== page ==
How Lasers Are Used to Treat Cancer
The word LASER stands for Light Amplification by Stimulated Emission of Radiation.
Laser light is different from regular light. The light from the sun or from a light bulb has many different wavelengths and spreads out in all directions. Laser light, on the other hand, has a single, high energy wavelength and can be focused in a very narrow beam. This makes it both powerful and precise.
Treating cancer with lasers
Lasers can be used in 2 main ways to treat cancer:
- To shrink or destroy a tumor with heat
- To activate a chemical – known as a photosensitizing agent – that kills only the cancer cells. (This is called photodynamic therapy or PDT.)
Though lasers can be used alone, they are often used with other cancer treatments, such as chemotherapy or radiation therapy.
For the most types of photodynamic therapy (PDT), a special drug called a photosensitizing agent is given into the bloodstream. It takes approximately 40-60 minutes for the photosensitizing agent to be concentrated into the cancer cells and remains in the cancer cells for a longer time than in the normal cells.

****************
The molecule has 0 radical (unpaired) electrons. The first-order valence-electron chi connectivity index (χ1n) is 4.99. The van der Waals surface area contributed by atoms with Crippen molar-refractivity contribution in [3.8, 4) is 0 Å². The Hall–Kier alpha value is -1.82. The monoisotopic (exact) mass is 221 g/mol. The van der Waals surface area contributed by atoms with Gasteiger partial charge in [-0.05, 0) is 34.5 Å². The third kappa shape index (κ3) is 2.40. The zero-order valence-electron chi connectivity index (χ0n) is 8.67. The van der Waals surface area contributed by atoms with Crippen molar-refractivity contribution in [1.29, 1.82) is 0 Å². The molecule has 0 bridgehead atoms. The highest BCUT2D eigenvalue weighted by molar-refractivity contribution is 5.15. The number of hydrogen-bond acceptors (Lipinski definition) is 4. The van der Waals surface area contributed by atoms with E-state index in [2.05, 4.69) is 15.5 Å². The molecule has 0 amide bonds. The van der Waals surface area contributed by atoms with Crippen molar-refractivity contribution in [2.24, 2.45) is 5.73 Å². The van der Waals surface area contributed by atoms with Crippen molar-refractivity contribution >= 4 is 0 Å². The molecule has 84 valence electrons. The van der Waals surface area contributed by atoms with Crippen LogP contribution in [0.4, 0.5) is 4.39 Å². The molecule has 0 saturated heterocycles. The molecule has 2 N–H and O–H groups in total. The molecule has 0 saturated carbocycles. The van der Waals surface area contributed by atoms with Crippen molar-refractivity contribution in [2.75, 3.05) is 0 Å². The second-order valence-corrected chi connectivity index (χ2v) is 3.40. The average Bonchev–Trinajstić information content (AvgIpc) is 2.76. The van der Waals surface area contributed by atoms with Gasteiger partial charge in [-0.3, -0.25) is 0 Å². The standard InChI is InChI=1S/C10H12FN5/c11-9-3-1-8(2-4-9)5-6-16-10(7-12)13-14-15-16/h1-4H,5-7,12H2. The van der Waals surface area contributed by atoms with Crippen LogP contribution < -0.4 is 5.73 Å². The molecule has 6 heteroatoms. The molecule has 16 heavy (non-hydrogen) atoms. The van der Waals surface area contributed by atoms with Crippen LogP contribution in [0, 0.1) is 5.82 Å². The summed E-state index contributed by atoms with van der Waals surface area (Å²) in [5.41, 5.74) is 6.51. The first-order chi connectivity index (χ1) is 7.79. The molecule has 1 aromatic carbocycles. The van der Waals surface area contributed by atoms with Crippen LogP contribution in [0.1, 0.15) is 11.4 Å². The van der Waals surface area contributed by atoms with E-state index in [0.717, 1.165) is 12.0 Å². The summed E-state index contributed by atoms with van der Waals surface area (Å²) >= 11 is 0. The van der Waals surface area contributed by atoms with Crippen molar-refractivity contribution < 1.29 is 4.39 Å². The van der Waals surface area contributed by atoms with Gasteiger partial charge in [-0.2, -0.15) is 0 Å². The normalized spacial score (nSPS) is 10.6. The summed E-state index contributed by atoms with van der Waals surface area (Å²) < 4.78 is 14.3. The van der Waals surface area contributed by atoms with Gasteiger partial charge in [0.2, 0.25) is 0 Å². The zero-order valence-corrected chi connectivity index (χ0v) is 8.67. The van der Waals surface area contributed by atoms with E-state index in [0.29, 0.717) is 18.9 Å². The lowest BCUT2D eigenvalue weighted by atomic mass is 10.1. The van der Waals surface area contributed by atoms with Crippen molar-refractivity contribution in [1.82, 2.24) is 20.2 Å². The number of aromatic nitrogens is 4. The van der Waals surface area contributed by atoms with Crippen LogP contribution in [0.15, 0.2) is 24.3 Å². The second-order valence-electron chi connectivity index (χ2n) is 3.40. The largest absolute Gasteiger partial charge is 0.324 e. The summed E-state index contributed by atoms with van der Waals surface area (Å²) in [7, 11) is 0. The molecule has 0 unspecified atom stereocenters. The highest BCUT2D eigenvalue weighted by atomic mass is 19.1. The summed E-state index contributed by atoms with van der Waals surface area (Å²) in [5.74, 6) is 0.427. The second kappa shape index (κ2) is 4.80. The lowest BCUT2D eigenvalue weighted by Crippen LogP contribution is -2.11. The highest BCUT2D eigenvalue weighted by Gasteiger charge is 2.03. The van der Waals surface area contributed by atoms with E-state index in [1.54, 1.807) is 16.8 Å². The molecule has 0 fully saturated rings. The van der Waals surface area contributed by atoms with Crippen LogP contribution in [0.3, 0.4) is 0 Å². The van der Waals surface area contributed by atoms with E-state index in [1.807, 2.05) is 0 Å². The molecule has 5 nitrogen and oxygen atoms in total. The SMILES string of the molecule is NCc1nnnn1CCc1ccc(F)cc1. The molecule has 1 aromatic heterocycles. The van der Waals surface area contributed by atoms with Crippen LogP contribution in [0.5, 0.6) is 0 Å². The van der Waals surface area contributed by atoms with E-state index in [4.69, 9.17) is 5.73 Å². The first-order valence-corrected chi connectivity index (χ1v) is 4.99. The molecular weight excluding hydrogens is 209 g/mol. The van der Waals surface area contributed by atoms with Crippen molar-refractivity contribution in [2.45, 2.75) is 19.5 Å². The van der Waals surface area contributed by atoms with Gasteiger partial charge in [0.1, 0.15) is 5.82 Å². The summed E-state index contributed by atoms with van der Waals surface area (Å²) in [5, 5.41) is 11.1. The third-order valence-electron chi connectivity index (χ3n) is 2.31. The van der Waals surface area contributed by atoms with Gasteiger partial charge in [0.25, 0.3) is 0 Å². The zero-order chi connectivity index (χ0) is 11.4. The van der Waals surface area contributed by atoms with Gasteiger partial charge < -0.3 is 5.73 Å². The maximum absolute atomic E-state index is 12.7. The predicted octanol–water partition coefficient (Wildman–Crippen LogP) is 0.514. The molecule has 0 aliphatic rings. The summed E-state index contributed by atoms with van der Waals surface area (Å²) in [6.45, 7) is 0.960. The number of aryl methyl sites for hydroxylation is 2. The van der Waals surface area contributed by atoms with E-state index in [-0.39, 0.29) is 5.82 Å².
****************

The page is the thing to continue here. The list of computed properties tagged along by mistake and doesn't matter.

Photosensitizing agents are turned on or activated by multiple wavelength laser. It is a very effective treatment when certain wave length of laser light is exposed closely to the tumor area. When cancer cells containing higher concentration of the photosensitizing agents are exposed to the light of a certain wavelength from the special multiple wavelength laser, it causes a chemical reaction that kills the cancer cells. EHC-BUFFALO has a special unit which delivers the laser beam, with local hyperthermia to have a synergistic effect that augments the effect of PDT to kill cancer cells.
FOCAL HYPERTHERMIA LASER TREATMENT
Focal hyperthermia multiple wavelength therapy is effective adjunct cancer therapy to increase circulation, anti-inflammatory and MAKES CANCER THERAPY MORE EFFECTIVE.
To learn more about PDT, see Photodynamic Therapy.
Treating cancer-related side effects with lasers
Lasers are also being looked at to treat or prevent side effects of common cancer treatments. For instance, low-level laser therapy (LLLT) might be helpful in treating the arm swelling (lymphedema) that can result from breast surgery. Lymphedema in the arm is a risk when lymph nodes in the armpit are removed during surgery. Some studies are also looking at LLLT for preventing or treating severe mouth sores caused by chemotherapy.
Benefits of the laser treatment
LLLT Lasers have many benefits. It rejuvenates mitochondria through electron transfer chain complexes. It helps post chemo fatigue. It has an anxiolytic effect. It has immunomodulatory effect as stimulates normal stem cell biogenesis. It helps to oxygenate the tissue when delivered with hyperthermia